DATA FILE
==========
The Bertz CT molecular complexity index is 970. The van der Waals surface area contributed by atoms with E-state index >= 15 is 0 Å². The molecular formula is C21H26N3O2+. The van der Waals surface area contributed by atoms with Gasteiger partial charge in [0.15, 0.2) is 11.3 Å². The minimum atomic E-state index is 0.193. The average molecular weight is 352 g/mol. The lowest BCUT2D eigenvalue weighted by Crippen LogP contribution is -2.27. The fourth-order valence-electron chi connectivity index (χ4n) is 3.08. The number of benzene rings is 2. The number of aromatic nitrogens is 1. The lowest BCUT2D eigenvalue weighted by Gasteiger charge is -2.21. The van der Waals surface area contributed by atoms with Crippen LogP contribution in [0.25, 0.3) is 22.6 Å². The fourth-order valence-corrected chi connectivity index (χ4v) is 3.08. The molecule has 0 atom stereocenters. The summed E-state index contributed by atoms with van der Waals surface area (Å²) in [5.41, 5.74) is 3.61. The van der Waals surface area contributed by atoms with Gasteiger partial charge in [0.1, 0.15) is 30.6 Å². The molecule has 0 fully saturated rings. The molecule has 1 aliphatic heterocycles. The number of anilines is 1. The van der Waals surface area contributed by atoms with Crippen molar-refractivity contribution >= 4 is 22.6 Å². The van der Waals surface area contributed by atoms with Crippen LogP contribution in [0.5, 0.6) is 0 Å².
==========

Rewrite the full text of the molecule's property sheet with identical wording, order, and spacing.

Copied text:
The Bertz CT molecular complexity index is 970. The van der Waals surface area contributed by atoms with E-state index >= 15 is 0 Å². The molecular formula is C21H26N3O2+. The van der Waals surface area contributed by atoms with Gasteiger partial charge in [0.15, 0.2) is 11.3 Å². The minimum atomic E-state index is 0.193. The average molecular weight is 352 g/mol. The lowest BCUT2D eigenvalue weighted by Crippen LogP contribution is -2.27. The fourth-order valence-electron chi connectivity index (χ4n) is 3.08. The number of benzene rings is 2. The number of aromatic nitrogens is 1. The lowest BCUT2D eigenvalue weighted by Gasteiger charge is -2.21. The van der Waals surface area contributed by atoms with Crippen LogP contribution in [0.25, 0.3) is 22.6 Å². The fourth-order valence-corrected chi connectivity index (χ4v) is 3.08. The molecule has 0 atom stereocenters. The summed E-state index contributed by atoms with van der Waals surface area (Å²) in [5.41, 5.74) is 3.61. The van der Waals surface area contributed by atoms with Gasteiger partial charge in [0.1, 0.15) is 30.6 Å². The molecule has 0 fully saturated rings. The molecule has 1 aliphatic heterocycles. The number of anilines is 1. The van der Waals surface area contributed by atoms with Crippen molar-refractivity contribution >= 4 is 22.6 Å². The van der Waals surface area contributed by atoms with Crippen LogP contribution in [0.5, 0.6) is 0 Å².